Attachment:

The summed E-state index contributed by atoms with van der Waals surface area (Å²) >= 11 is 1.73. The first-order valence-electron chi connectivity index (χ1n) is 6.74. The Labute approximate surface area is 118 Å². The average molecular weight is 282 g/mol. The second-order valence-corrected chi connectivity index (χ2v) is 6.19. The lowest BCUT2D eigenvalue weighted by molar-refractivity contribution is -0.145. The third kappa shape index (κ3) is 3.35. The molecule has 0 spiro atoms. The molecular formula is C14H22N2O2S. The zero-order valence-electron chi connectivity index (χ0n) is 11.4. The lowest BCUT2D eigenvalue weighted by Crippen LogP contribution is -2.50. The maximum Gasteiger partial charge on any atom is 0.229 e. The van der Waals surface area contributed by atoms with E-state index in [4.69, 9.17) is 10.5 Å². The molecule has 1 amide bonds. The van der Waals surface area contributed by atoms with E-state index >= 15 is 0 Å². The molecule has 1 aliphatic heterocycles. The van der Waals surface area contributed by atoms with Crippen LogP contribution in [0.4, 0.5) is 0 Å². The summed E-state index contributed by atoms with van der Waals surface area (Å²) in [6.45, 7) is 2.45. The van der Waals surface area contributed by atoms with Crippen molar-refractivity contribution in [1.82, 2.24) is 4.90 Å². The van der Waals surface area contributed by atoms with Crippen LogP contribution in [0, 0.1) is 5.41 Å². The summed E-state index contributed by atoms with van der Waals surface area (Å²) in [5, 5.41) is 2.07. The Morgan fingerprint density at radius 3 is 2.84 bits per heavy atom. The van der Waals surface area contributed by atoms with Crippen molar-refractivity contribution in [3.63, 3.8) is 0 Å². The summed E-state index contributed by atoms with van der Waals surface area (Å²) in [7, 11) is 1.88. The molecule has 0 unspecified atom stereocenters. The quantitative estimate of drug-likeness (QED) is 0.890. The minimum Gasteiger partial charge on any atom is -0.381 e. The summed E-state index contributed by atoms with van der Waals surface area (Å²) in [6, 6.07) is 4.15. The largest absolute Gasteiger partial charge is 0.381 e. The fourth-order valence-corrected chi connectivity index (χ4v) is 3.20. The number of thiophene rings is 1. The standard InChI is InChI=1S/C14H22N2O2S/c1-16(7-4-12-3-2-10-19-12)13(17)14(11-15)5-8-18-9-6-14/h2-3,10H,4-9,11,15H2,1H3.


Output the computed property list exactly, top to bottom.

The summed E-state index contributed by atoms with van der Waals surface area (Å²) >= 11 is 1.73. The first-order valence-electron chi connectivity index (χ1n) is 6.74. The Labute approximate surface area is 118 Å². The average molecular weight is 282 g/mol. The second-order valence-corrected chi connectivity index (χ2v) is 6.19. The lowest BCUT2D eigenvalue weighted by molar-refractivity contribution is -0.145. The third kappa shape index (κ3) is 3.35. The molecule has 0 spiro atoms. The molecular formula is C14H22N2O2S. The zero-order valence-electron chi connectivity index (χ0n) is 11.4. The lowest BCUT2D eigenvalue weighted by Crippen LogP contribution is -2.50. The maximum Gasteiger partial charge on any atom is 0.229 e. The van der Waals surface area contributed by atoms with E-state index in [4.69, 9.17) is 10.5 Å². The molecule has 1 amide bonds. The van der Waals surface area contributed by atoms with E-state index >= 15 is 0 Å². The molecule has 1 aliphatic heterocycles. The van der Waals surface area contributed by atoms with Crippen LogP contribution in [0.4, 0.5) is 0 Å². The summed E-state index contributed by atoms with van der Waals surface area (Å²) in [6.45, 7) is 2.45. The van der Waals surface area contributed by atoms with Crippen molar-refractivity contribution in [1.82, 2.24) is 4.90 Å². The van der Waals surface area contributed by atoms with Crippen LogP contribution in [0, 0.1) is 5.41 Å². The summed E-state index contributed by atoms with van der Waals surface area (Å²) in [5, 5.41) is 2.07. The Morgan fingerprint density at radius 3 is 2.84 bits per heavy atom. The van der Waals surface area contributed by atoms with Crippen molar-refractivity contribution in [3.63, 3.8) is 0 Å². The summed E-state index contributed by atoms with van der Waals surface area (Å²) in [7, 11) is 1.88. The molecule has 0 unspecified atom stereocenters. The quantitative estimate of drug-likeness (QED) is 0.890. The minimum Gasteiger partial charge on any atom is -0.381 e. The summed E-state index contributed by atoms with van der Waals surface area (Å²) in [6, 6.07) is 4.15. The largest absolute Gasteiger partial charge is 0.381 e. The fourth-order valence-corrected chi connectivity index (χ4v) is 3.20. The number of thiophene rings is 1. The standard InChI is InChI=1S/C14H22N2O2S/c1-16(7-4-12-3-2-10-19-12)13(17)14(11-15)5-8-18-9-6-14/h2-3,10H,4-9,11,15H2,1H3.